Jordan M. Kautz, M.D.
What attracted you to quality improvement?
I think Don Berwick, former CEO of the Institute for Healthcare Improvement, said it best. I paraphrase: We all have two jobs to do — to deliver care and to improve the care we deliver. My residency in internal medicine at Mayo Clinic prepared me spectacularly for the first task. However, I felt I lacked a methodology to address the second task. Quality improvement provided a toolbox to see opportunities to improve systems, to deliver higher quality care for my patients, and to do so while improving the work experience of colleagues and co-workers.
What attracted you to Mayo Clinic for fellowship training?
Having trained as a resident here, I was already familiar with the culture. One of the biggest sells was the "in house" expertise Mayo has in terms of quality improvement — real leaders in the quality movement nationally, the Mayo Clinic Quality Academy, the staff in Systems & Procedures with tremendous industry experience in and outside of health care.
What makes Mayo Clinic subspecialty training in quality improvement unique?
I think one of the most outstanding features is the ability to customize the program to your particular interests. The program offers the flexibility to pursue a master's, to obtain certification in the American Board of Medical Quality, to pursue a Six Sigma Black Belt designation from the American Society for Quality. I had great mentorship to help figure out which would best serve my career goals. Even for a trainee, Mayo supports opportunities to present and attend regional and national conferences to help network and explore the depth and breadth of quality work going on outside Mayo.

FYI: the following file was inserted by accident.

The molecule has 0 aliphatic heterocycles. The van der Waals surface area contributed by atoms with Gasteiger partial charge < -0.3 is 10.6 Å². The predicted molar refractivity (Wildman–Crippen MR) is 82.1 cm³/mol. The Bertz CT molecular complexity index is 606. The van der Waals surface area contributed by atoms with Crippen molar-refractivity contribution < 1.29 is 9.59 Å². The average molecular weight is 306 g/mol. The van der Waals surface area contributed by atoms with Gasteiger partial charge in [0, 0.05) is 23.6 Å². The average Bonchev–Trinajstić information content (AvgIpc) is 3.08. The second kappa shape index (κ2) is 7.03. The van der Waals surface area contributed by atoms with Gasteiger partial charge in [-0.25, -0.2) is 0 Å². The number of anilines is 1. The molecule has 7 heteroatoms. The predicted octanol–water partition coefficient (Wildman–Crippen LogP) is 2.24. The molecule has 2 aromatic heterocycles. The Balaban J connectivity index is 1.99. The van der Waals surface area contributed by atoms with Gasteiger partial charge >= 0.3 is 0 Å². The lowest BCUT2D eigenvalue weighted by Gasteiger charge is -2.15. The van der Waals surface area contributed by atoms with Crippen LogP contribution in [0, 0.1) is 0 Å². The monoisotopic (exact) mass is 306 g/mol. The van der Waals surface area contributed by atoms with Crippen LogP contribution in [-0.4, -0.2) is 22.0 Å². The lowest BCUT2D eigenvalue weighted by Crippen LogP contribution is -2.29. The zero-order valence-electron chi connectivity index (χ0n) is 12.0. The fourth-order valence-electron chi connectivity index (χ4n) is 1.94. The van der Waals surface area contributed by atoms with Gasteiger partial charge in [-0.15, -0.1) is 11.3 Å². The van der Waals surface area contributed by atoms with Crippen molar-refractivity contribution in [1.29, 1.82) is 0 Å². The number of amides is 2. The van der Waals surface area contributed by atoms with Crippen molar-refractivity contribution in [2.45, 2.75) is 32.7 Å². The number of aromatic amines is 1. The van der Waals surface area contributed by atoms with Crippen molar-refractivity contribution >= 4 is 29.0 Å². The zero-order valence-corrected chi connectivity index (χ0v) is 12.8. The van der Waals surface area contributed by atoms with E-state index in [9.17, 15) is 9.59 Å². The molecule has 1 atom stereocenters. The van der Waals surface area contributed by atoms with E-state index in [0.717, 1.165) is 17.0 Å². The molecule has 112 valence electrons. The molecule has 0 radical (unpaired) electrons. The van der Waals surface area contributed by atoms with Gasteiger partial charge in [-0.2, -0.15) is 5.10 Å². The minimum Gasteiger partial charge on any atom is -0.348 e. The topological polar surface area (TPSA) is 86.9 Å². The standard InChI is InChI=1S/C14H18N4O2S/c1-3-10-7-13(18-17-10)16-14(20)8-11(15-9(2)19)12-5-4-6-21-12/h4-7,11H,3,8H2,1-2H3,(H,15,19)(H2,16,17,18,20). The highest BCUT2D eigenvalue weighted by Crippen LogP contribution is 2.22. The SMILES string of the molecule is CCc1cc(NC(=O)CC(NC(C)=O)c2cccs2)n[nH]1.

Did anything surprise you about Mayo's program?
I am continually humbled by the number of people willing to help you out — to put you in touch with the right resources and great mentors, and to give you time and backing to do the work you need to do to be successful. To others, it might seem like it would be easy to get lost in such a large enterprise, but that's not the case.
What is living in Rochester like for you?
Rochester is an ideal community for my young family. I, my wife and our 2-year-old enjoy the many parks, green spaces, bike trails, community commitment to early childhood education through the PAIIR program, farmers market and Thursdays on First & 3rd … among many others. Despite its smaller size, we never lack for great opportunities.
What does your future look like right now?
After I complete my fellowship, I will join the Mayo Clinic internal medicine team. I will remain closely engaged with the Quality Academy, having helped redesign the curriculum for its Mayo Quality Fellows Program, and with the residency program trying out a defect analysis tool to see if it can help residents better understand key concepts in quality improvement, complete scholarly work and begin to function as change agents.